Seyfarth Synopsis: On February 9, 2022, Governor Gavin Newsom enacted the 2022 iteration of California’s COVID-19 supplemental paid sick leave law. The new law will be effective Saturday February 19, 2022 (10 days after enactment). It is retroactive to January 1, 2022, and expires on September 30, 2022.
A Walk Down Memory Lane
As you may recall, California’s Supplemental Paid Sick Leave efforts began on September 9, 2020, when California enacted a state-wide COVID-19 supplemental paid sick leave law to fill gaps left by the federal Families First Coronavirus Response Act (“FFCRA”). (“2020 CA-SPSL”).
After the 2020 CA-SPSL expired on December 31, 2020, a new 2021 CA-SPSL went into effect on March 19, 2021. It was retroactive to January 1, 2021, and effective immediately as new Labor Code section 248.2. This law sunset on September 30, 2021.
Third Time’s the Charm?
Governor Gavin Newsom signed the new 2022 CA-SPSL on February 9, 2022, which was first published on February 2, 2022. The new law will be effective on Saturday, February 19, 2022 (10 days after its enactment). It contains similar provisions to its predecessors. Here are the highlights.
That First Step’s a Doozy: Now There’s Two Types of Leave
Under the third iteration of COVID-19 SPSL, two banks of leave will be available. One bank of up to 40 hours will be available if an employee or a family member tests positive. Employees will have another bank of up to 40 hours for all other covered reasons. These other covered reasons largely track the 2021 CA-SPSL, with a few expansions for caring for family members, which are underlined below:
- Quarantine or Isolation. The covered employee is subject to a quarantine or isolation period related to COVID-19 as defined by an order or guidelines of the State Department of Public Health, the federal Centers for Disease Control and Prevention, or a local health officer who has jurisdiction over the workplace. If the covered employee is subject to more than one quarantine or isolation order or guideline, the covered employee shall be permitted to use COVID-19 supplemental paid sick leave for the minimum time period under the order or guidelines that provides for the longest such minimum period.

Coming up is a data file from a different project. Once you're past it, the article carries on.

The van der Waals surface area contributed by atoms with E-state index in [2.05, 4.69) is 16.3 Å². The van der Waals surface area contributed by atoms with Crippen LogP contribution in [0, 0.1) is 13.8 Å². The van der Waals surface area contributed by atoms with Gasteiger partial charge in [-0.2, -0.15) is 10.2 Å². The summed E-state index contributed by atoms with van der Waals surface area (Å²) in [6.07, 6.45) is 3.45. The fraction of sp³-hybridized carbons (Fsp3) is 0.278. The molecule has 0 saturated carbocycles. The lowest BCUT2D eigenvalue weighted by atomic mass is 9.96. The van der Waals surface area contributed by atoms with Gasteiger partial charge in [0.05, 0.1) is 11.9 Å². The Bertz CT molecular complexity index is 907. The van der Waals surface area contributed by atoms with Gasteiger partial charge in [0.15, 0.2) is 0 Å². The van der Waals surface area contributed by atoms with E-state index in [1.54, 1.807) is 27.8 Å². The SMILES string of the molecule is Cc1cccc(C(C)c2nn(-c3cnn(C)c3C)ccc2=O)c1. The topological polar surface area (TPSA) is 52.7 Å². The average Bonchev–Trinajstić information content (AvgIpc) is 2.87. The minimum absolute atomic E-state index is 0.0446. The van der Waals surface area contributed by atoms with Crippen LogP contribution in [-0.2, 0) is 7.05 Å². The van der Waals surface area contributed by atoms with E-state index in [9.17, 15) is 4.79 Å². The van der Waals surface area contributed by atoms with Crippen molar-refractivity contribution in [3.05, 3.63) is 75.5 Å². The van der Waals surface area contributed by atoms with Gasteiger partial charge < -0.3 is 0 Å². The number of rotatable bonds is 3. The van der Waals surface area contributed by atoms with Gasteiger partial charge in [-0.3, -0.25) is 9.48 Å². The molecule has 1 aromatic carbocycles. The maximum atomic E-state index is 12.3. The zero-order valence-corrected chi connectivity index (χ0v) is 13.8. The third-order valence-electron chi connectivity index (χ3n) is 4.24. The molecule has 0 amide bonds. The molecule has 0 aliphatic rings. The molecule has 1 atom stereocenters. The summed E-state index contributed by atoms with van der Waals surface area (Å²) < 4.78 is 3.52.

- Advice from Health Care Provider. The covered employee has been advised by a health care provider to self-quarantine due to concerns related to COVID-19.
- The covered employee is attending an appointment for themselves or a family member to receive a vaccine for protection against contracting COVID-19.
- Vaccine Symptoms. The covered employee is experiencing symptoms, or caring for a family member experiencing symptoms, related to a COVID-19 vaccine that prevent the employee from being able to work or telework.
- The covered employee is experiencing symptoms of COVID-19 and seeking a medical diagnosis.
- Caring for a Family Member. The covered employee is caring for a family member, who is subject to an order or guidelines or who has been advised to self-quarantine.
- School Closure Due to COVID on Site. The covered employee is caring for a child whose school or place of care is closed or otherwise unavailable for reasons related to COVID-19 on the premises.
Amount of Leave
Like the 2021 version, employees who are considered full time or work, on average, 40 hours a week, receive 40 hours of each type of leave, for a maximum of 80 hours of leave. Part time employees receive a pro-rated version based on their regular schedule. Employees with variable schedules receive leave based on their average hours worked over up to a six month lookback period (depending on length of employment).
Employers Can Request Some Documentation and Require Testing
In one bright spot for employers, employees may only take up to 24 hours per vaccine/booster injection unless the employee provides verification from a health care provider that the covered individual is continuing to experience symptoms related to the vaccine or booster.